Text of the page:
March held against George Zimmerman verdict: Some calling for boycott of Florida

Zimmerman acquitted in Trayvon Martin's death

SAN DIEGO - A large crowd marched in downtown San Diego Thursday afternoon as part of a protest against the verdict in the George Zimmerman trial.

The group of about 50 protesters held posters and marched in response to Zimmerman's acquittal. Some chanted, "I am Trayvon!"

"He represents everybody. He represents all of our kids. If he gets away with it, then the next man will. We want justice for all of our kids," said marcher James Wiley of El Cajon.

The march started at the San Diego Convention Center, went up 5th Avenue and ended up at San Diego City College. Organizers said they had one powerful message to send.

"To get our voice heard and let the criminal justice system know that we need justice. It [doesn't] matter about what color you are; it's about right and wrong," said march organizer Charles Lott.

Wiley said he'll march again.

"We're just marching until we get tired; we have to keep on marching," he said.

Earlier in the day, Assemblywoman Shirley Weber (D-San Diego) held a press conference regarding the not guilty verdict. Zimmerman had been accused in the fatal shooting of unarmed 17-year-old Trayvon Martin.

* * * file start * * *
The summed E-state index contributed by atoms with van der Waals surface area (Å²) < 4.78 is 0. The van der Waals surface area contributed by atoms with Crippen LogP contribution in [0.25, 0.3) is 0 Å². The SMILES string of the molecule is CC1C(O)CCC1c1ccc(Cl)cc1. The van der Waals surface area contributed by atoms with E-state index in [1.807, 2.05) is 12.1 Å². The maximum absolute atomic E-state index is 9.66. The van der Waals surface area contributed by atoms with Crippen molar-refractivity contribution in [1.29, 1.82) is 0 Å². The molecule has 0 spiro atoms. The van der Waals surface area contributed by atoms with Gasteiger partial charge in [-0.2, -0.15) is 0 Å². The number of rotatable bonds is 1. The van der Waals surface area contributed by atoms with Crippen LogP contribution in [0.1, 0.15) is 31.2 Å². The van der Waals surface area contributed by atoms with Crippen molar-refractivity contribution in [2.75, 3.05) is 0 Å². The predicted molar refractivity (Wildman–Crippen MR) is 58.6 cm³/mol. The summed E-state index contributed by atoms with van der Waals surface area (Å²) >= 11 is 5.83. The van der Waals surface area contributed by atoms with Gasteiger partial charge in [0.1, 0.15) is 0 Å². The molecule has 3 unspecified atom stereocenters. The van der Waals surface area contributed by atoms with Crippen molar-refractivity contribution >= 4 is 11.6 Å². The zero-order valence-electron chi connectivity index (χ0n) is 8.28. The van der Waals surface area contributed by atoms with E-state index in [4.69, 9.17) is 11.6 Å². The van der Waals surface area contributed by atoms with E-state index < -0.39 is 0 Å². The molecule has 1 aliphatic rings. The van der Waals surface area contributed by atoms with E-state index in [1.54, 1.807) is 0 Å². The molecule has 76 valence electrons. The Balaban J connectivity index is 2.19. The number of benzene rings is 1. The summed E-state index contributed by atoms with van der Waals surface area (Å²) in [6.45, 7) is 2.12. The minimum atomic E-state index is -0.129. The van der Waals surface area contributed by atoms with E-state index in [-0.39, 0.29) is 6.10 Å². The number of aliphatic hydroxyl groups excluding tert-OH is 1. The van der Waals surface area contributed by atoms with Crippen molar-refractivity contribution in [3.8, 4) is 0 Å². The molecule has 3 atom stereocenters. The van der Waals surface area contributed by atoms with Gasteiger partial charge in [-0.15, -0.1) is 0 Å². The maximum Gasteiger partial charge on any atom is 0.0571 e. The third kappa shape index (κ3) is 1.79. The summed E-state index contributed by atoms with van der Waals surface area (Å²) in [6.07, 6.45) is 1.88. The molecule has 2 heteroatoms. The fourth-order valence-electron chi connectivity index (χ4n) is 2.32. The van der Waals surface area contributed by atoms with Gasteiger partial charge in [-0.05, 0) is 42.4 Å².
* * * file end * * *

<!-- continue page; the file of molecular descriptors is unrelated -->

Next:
Weber said that California's Legislative Black Caucus is urging a boycott of Florida because of Zimmerman's acquittal.

Speaking in front of the San Diego Hall of Justice Thursday morning, backed by signs saying "Justice for Trayvon Martin," Weber said black caucus members want to send a message to the state of Florida.

"We can see a nationwide boycott of Florida as a reasonable reaction to the injustice we feel as Americans, when an innocent teen on his way home is trailed, apprehended and gunned down by an armed security guard in a housing development -- and then found by a trial jury to be not guilty of second-degree murder," Weber said.

"It should be a long time before any of us ever feel remotely comfortable considering Florida as a destination for business or pleasure," Weber said.

The assemblywoman said she has been contacting black organizations that had plans to meet in Florida over the next year and asking them to withdraw.

The National Association for the Advancement of Colored People met this week in Orlando, about 30 miles from Sanford, Fla., where Martin was killed.

Zimmerman followed the youngster as Martin walked toward a residence in the development on Feb. 26, 2012, and shot him during a physical struggle.

The incident ignited debate over racism, vigilantism, self-defense and a "stand your ground" law in Florida that was harshly criticized by speakers at Weber's news conference.

Martin's parents are considering filing a civil lawsuit against Zimmerman, and the U.S. Justice Department is looking into possible civil rights violations.

Assembly Majority Leader Toni Atkins, D-San Diego, said it was important to focus on the future.

"How do we prevent more senseless gun violence?" Atkins asked. "How do we challenge unjust laws? How do we ensure that equality isn't just an ideal in our society, but an actual daily practice?"



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